We’ve all heard advice over the last year of COVID that includes being kind.  We’ve all heard reminders that we don’t know what others are going through.  We’ve probably all even observed scenarios where a nice gesture would have made someone’s day.

What’s more important than the advice, reminders, and observations is that scripture demands that we encourage each other.  In most instances provided by scripture, we are to encourage other believers.  In some instances of life, we provide insight into the Christian life and the Gospel when we encourage non-believers.  When we encourage the believer or the non-believer, we are making a difference in someone’s day. 

In the midst of the butternut squash soup explosion, I was encouraged.  I pray this week that you are able to encourage others…and that you notice when others encourage you.

~Emily

 “Therefore, encourage one another and build one another up, just as you also are doing.” 1 Thessalonians 5:11 (NASB)

Crashing onto the Garage

There’s a small step from my laundry room into the garage.  

One that I completely missed a couple days ago.  The misstep had me crashing to the ground in an ungraceful, slow-motion, plump-middle-aged-lady-winning-money-on-America’s-Funniest-Home-videos, type of way.  

As I stayed still on my hands and knees for a moment, I did a mental inventory of my body.  

Palms, scuffed up but no blood-check.

Knees both in terrible pain, but no blood-check.

Right ankle/foot in an awkward folded position, but not broken-check.  

Tears-check.

Fast breathing-double check. 

My first thought after “owwwwww” was “that was a lot of weight to come crashing down on my knees!”

If I’m being completely honest, I’m not pleased about the amount of weight I’ve gained since I retired from the military.  I know the magic formula…eat less calories and exercise more.  Of course, I also know all the tricks and techniques of years of yo-yo dieting.

At that “hands and knees on the ground” moment, I realized that I needed to be more serious about evaluating what I can do with myself. I need a food and exercise game plan. I wondered what the Bible had to say about exercise-besides the “your body is a temple” type of verse. I found that in 1 Timothy 4:8 (NASB), the Bible states “…for bodily traning is just slightly beneficial, but godliness is beneficial for all things, since it holds promise for hte present life and also for the life to come.”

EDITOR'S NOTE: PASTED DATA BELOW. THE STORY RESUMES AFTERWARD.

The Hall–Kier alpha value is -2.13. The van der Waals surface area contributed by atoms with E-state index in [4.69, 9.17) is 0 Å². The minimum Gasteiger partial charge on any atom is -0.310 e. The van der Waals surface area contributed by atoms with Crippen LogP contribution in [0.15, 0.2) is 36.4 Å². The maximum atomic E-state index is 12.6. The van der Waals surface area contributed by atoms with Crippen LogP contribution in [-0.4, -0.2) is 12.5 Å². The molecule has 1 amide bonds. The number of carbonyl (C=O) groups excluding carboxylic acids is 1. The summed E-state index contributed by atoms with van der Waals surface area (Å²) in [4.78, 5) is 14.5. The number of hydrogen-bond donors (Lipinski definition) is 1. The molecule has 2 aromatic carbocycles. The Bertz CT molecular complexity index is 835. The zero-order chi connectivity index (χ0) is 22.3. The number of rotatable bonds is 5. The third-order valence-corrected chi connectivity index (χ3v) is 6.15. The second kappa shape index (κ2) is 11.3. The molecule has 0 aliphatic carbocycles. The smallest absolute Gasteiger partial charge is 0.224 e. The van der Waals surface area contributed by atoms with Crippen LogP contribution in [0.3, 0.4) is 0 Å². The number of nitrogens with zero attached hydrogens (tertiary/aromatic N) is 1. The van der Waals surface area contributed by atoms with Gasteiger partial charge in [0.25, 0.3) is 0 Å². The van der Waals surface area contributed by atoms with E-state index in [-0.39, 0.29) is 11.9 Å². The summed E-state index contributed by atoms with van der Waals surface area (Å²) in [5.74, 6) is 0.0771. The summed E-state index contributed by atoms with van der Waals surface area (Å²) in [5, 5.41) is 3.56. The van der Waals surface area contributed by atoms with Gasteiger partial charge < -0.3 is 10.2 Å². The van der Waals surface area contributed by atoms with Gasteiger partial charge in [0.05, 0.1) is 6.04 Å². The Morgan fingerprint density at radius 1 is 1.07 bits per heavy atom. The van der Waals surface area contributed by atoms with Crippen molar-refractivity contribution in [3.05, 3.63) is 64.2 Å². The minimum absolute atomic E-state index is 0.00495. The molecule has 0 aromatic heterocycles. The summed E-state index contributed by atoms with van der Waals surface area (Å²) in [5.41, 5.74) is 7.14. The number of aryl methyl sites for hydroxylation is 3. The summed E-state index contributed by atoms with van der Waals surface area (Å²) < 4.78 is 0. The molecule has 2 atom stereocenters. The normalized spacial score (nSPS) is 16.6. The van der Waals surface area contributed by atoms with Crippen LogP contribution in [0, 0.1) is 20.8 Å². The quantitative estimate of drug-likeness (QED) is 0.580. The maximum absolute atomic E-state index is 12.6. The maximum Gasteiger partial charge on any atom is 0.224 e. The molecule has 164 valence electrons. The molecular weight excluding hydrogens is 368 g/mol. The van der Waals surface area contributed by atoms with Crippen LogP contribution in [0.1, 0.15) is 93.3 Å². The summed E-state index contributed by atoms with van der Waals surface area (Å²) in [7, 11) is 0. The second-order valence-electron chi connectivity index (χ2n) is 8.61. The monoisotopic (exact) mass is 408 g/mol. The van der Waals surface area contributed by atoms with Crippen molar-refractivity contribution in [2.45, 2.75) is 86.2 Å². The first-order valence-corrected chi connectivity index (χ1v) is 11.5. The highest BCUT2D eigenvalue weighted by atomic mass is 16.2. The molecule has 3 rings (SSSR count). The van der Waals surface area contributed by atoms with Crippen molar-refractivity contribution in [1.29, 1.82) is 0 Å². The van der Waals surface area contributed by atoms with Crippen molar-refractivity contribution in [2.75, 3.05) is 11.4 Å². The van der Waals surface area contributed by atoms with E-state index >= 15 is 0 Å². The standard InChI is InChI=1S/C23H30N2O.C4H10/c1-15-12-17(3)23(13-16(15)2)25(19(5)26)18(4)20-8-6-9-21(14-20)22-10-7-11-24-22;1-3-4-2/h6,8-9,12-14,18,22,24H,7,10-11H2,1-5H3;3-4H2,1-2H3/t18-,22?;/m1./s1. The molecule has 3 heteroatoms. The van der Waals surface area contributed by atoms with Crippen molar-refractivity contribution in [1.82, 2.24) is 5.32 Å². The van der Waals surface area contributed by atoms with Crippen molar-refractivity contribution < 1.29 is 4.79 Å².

That verse was so convicting! I don’t just need a game plan for food and exercise…I need to have an accountable increase in spritural matters too! While the bodily training has small benefits, it is the godliness benefits that are larger. Ironically, I had just told Erin that I thought my own preparations for Bible Studies, church, devotions, and even Iron Porch could be classified as a casual Christian walk.

In the next week, I’m going to get more serious about all my game plans. Meal planning, exercising…and a more deliberate approach to my prayer life and studying the Bible. Come to the porch and let me know what types of plans you have…and how you remember that little step that has you crashing onto the garage floor.

~Emily

Promotion Responsibilities & Expectations

Today, my sweet friend, Nancy will promote to Chief Master Sergeant in the United States Air Force. 

As many around the military know, this promotion is the highest grade an enlisted member can attain and only 1% of the military will make it to this particular rank.  With this promotion, comes much responsibility…and expectation.

There is an expectation that a Chief will be knowledgeable.  They will correct poor behavior and praise good.  They will advise, they will mentor, they will excel, they will speak well, they will encourage others, they will say the unpopular things…they will support other Chiefs.  These expectations, as well as countless others can be a burden to the one responsible for maintaining them.